Errors, not lack of breaks, add to Union's misery

Errors, not lack of breaks, add to Union's misery

MLS- Philadelphia Union

Errors, not lack of breaks, add to Union's misery

Photo by Bill Streicher/USA Today Sports

CHESTER, PA– Jim Curtin continues to preach that the Philadelphia Union are a break or two away from ending their now 15-game winless streak.

Well, on Saturday the Union received exactly that on two of their first three goals in the 3-3 draw with the Montreal Impact in which the club blew a three-goal lead and ended its three-game homestand with one point.

“We have talent, there’s no question about that,” Curtin said. “We have great players. We need to get a bounce here and there that can change a game. I thought we had some breaks in the first half, played well and scored some goals. We could have scored more. That killer instinct to finish off the game is something we talk about, something we work on. We came up short.”

The Union’s first strike came off a mistake by Marco Donadel that gifted C.J. Sapong the ball on the right side of the field. Sapong then found Roland Alberg in the box for the Dutchman’s first goal of the game. In the buildup to the third goal, a penalty by Alberg, center back Jack Elliott was knocked down by the much smaller Dominic Oduro.

Instead of the bounces not going their way, the Union simply did not defend well on the three strikes that came from the visiting side. On Ignacio Piatti’s 41st-minute strike, the Argentine blew past four players before sending his shot into the bottom-right side of the net. And even the Union players admitted more could’ve been done to halt his progress.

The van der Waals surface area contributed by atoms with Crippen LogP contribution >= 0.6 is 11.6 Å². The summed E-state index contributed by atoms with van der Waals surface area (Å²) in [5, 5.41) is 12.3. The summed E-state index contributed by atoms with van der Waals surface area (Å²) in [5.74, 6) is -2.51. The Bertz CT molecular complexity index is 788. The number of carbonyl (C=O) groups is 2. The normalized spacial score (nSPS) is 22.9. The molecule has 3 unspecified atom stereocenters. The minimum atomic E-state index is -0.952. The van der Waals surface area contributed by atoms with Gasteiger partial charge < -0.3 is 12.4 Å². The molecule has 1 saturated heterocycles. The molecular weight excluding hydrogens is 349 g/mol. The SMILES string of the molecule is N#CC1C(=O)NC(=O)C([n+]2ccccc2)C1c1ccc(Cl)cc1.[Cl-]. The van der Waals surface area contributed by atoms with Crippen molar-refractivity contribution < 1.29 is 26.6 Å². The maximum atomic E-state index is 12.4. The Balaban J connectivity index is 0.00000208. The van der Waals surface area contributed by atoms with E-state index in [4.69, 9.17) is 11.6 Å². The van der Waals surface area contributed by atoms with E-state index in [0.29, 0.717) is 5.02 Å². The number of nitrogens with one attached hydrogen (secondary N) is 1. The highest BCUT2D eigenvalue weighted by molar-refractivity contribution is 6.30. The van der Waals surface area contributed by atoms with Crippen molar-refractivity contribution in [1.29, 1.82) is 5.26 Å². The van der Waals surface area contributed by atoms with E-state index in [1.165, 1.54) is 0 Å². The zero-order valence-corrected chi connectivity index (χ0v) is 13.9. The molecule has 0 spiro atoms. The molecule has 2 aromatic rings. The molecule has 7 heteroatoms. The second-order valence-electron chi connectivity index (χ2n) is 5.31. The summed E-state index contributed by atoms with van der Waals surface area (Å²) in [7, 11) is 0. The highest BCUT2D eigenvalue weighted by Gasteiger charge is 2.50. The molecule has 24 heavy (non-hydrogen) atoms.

“All of us felt very disappointed we let up a soft goal with Piatti coming inside,” captain Alejandro Bedoya said. “I probably should have fouled him first. Chris (Pontius) could have fouled him. We didn’t step up in time.”

Going into halftime, the Union still had control of the contest on the scoreboard, but it appeared at the start of the second half that mentally the thought of blowing another lead at home was creeping into heads of the players.

“In the locker room the first couple of minutes we said we should not have conceded that (Piatti goal),” Bedoya said. “But at the end of the day, we came out of the locker room still confident. We said the next goal is very important, we wish we could have scored that and killed the game off. But we didn’t.”

Two goals from Anthony Jackson-Hamel, both of which the Union failed to defend properly, did the Union in and kept the longest winless run in the league alive. Poor marking from center backs Richie Marquez and Jack Elliott let the Impact substitute glide right into the box in the 69th minute. Elliott also gave up on tracking Jackson-Hamel when Andre Blake spilled the rebound that led to the equalizer in the 87th minute.

“Defensively, it’s a whole team effort,” Bedoya said. “Picking up second balls, midfielders. The goals they scored today, those are goals we can do better by putting bodies on, being more physical. I try to set the tone by winning duels against Piatti. But just be more aggressive. We can’t let guys take a touch in the box free. Be more physical, more aggressive.”

But for as terrible as the second half was, there was still some positivity left after the match, which is something the players and coach must cling to at this point in the season.

“I think it depends on how you look at it,” Sapong said. “For me, it’s easier with the mental lapses than having a team play better than you and run you off the field. So I think it’s just all about perspective. I’m glad that these are things that we can still control.”

“There’s not a group of guys that deserves a win right now with the amount that they work and amount that they put in each and every day,” Curtin said. “Very gutted for them not to get the first win of the year.”

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